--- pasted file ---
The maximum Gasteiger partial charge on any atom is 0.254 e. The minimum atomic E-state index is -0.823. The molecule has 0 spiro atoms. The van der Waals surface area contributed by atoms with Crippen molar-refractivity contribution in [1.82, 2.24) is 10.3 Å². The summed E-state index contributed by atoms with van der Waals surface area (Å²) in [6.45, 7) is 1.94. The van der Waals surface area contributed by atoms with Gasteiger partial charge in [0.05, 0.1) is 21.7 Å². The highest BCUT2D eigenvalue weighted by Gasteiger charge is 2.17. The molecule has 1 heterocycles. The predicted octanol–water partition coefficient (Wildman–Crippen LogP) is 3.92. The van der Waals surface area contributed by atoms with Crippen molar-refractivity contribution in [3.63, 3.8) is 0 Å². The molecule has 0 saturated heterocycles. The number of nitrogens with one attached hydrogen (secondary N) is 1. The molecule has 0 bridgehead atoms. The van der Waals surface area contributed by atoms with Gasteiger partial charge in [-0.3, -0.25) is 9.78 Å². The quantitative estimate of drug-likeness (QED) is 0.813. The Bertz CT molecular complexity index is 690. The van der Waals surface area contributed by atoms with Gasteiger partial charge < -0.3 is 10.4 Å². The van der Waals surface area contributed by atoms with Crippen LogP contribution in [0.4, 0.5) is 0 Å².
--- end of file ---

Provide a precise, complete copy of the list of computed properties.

The maximum Gasteiger partial charge on any atom is 0.254 e. The minimum atomic E-state index is -0.823. The molecule has 0 spiro atoms. The van der Waals surface area contributed by atoms with Crippen molar-refractivity contribution in [1.82, 2.24) is 10.3 Å². The summed E-state index contributed by atoms with van der Waals surface area (Å²) in [6.45, 7) is 1.94. The van der Waals surface area contributed by atoms with Gasteiger partial charge in [0.05, 0.1) is 21.7 Å². The highest BCUT2D eigenvalue weighted by Gasteiger charge is 2.17. The molecule has 1 heterocycles. The predicted octanol–water partition coefficient (Wildman–Crippen LogP) is 3.92. The van der Waals surface area contributed by atoms with Crippen molar-refractivity contribution in [3.63, 3.8) is 0 Å². The molecule has 0 saturated heterocycles. The number of nitrogens with one attached hydrogen (secondary N) is 1. The molecule has 0 bridgehead atoms. The van der Waals surface area contributed by atoms with Gasteiger partial charge in [-0.3, -0.25) is 9.78 Å². The quantitative estimate of drug-likeness (QED) is 0.813. The Bertz CT molecular complexity index is 690. The van der Waals surface area contributed by atoms with Gasteiger partial charge < -0.3 is 10.4 Å². The van der Waals surface area contributed by atoms with Crippen LogP contribution in [0.4, 0.5) is 0 Å².